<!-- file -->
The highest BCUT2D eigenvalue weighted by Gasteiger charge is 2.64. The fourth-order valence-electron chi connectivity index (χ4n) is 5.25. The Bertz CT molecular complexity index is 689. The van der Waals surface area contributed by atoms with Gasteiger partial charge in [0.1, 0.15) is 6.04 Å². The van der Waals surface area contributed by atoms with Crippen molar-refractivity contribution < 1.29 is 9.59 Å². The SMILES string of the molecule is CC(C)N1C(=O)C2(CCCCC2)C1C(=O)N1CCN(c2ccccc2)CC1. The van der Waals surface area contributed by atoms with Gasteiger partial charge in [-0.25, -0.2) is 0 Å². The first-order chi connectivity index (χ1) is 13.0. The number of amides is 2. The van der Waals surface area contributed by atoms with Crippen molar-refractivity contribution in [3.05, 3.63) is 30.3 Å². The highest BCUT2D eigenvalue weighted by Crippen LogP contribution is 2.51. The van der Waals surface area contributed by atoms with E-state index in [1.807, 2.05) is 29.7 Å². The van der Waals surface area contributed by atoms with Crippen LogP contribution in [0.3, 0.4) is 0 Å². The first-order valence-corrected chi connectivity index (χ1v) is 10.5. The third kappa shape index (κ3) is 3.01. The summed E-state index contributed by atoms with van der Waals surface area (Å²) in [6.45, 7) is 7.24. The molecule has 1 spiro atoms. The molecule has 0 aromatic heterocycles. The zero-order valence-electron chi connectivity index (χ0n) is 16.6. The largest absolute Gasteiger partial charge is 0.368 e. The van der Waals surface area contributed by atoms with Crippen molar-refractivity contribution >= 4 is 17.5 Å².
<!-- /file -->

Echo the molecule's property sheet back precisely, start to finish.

The highest BCUT2D eigenvalue weighted by Gasteiger charge is 2.64. The fourth-order valence-electron chi connectivity index (χ4n) is 5.25. The Bertz CT molecular complexity index is 689. The van der Waals surface area contributed by atoms with Gasteiger partial charge in [0.1, 0.15) is 6.04 Å². The van der Waals surface area contributed by atoms with Crippen molar-refractivity contribution < 1.29 is 9.59 Å². The SMILES string of the molecule is CC(C)N1C(=O)C2(CCCCC2)C1C(=O)N1CCN(c2ccccc2)CC1. The van der Waals surface area contributed by atoms with Gasteiger partial charge in [-0.25, -0.2) is 0 Å². The first-order chi connectivity index (χ1) is 13.0. The number of amides is 2. The van der Waals surface area contributed by atoms with Crippen molar-refractivity contribution in [3.05, 3.63) is 30.3 Å². The highest BCUT2D eigenvalue weighted by Crippen LogP contribution is 2.51. The van der Waals surface area contributed by atoms with E-state index in [1.807, 2.05) is 29.7 Å². The van der Waals surface area contributed by atoms with Crippen LogP contribution in [0.3, 0.4) is 0 Å². The first-order valence-corrected chi connectivity index (χ1v) is 10.5. The third kappa shape index (κ3) is 3.01. The summed E-state index contributed by atoms with van der Waals surface area (Å²) in [6.45, 7) is 7.24. The molecule has 1 spiro atoms. The molecule has 0 aromatic heterocycles. The zero-order valence-electron chi connectivity index (χ0n) is 16.6. The largest absolute Gasteiger partial charge is 0.368 e. The van der Waals surface area contributed by atoms with Crippen molar-refractivity contribution >= 4 is 17.5 Å².